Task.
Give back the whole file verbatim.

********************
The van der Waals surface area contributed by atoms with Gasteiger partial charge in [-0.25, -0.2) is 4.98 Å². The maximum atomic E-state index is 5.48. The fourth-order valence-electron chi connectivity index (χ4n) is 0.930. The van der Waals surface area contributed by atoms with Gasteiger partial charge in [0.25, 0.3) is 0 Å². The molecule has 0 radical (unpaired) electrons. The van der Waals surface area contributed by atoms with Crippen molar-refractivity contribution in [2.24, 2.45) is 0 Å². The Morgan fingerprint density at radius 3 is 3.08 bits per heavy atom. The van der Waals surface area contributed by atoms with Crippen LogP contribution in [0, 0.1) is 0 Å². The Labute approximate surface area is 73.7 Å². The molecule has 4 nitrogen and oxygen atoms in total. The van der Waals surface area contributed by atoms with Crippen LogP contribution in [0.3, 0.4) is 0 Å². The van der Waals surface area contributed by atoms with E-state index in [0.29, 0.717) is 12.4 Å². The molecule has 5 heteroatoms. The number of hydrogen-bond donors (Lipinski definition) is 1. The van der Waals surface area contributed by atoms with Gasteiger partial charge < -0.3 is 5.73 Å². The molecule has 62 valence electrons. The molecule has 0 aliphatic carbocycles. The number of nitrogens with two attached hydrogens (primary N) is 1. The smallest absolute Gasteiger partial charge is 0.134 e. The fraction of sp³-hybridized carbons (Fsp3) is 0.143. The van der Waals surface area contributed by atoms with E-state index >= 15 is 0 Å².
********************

The van der Waals surface area contributed by atoms with Gasteiger partial charge in [-0.25, -0.2) is 4.98 Å². The maximum atomic E-state index is 5.48. The fourth-order valence-electron chi connectivity index (χ4n) is 0.930. The van der Waals surface area contributed by atoms with Gasteiger partial charge in [0.25, 0.3) is 0 Å². The molecule has 0 radical (unpaired) electrons. The van der Waals surface area contributed by atoms with Crippen molar-refractivity contribution in [2.24, 2.45) is 0 Å². The Morgan fingerprint density at radius 3 is 3.08 bits per heavy atom. The van der Waals surface area contributed by atoms with Crippen LogP contribution in [0, 0.1) is 0 Å². The Labute approximate surface area is 73.7 Å². The molecule has 4 nitrogen and oxygen atoms in total. The van der Waals surface area contributed by atoms with Crippen LogP contribution in [0.3, 0.4) is 0 Å². The van der Waals surface area contributed by atoms with E-state index in [0.29, 0.717) is 12.4 Å². The molecule has 5 heteroatoms. The number of hydrogen-bond donors (Lipinski definition) is 1. The van der Waals surface area contributed by atoms with Gasteiger partial charge < -0.3 is 5.73 Å². The molecule has 62 valence electrons. The molecule has 0 aliphatic carbocycles. The number of nitrogens with two attached hydrogens (primary N) is 1. The smallest absolute Gasteiger partial charge is 0.134 e. The fraction of sp³-hybridized carbons (Fsp3) is 0.143. The van der Waals surface area contributed by atoms with E-state index >= 15 is 0 Å².